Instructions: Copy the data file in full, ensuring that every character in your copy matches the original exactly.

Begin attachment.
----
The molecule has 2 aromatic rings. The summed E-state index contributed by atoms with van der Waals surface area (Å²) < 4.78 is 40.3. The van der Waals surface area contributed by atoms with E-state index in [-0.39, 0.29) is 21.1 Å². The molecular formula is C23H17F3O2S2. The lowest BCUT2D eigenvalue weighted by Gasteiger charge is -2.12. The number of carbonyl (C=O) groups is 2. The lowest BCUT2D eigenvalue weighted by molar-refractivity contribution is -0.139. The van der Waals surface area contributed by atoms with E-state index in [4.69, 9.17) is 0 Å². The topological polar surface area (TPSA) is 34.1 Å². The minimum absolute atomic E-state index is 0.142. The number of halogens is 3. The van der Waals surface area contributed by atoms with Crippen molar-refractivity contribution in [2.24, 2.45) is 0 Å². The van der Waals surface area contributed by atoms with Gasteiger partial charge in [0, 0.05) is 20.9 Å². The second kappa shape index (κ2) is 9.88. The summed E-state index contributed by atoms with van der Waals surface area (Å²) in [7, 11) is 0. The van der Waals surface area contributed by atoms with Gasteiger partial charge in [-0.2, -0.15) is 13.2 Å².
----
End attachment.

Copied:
The molecule has 2 aromatic rings. The summed E-state index contributed by atoms with van der Waals surface area (Å²) < 4.78 is 40.3. The van der Waals surface area contributed by atoms with E-state index in [-0.39, 0.29) is 21.1 Å². The molecular formula is C23H17F3O2S2. The lowest BCUT2D eigenvalue weighted by Gasteiger charge is -2.12. The number of carbonyl (C=O) groups is 2. The lowest BCUT2D eigenvalue weighted by molar-refractivity contribution is -0.139. The van der Waals surface area contributed by atoms with E-state index in [4.69, 9.17) is 0 Å². The topological polar surface area (TPSA) is 34.1 Å². The minimum absolute atomic E-state index is 0.142. The number of halogens is 3. The van der Waals surface area contributed by atoms with Crippen molar-refractivity contribution in [2.24, 2.45) is 0 Å². The van der Waals surface area contributed by atoms with Gasteiger partial charge in [0, 0.05) is 20.9 Å². The second kappa shape index (κ2) is 9.88. The summed E-state index contributed by atoms with van der Waals surface area (Å²) in [7, 11) is 0. The van der Waals surface area contributed by atoms with Gasteiger partial charge in [-0.2, -0.15) is 13.2 Å².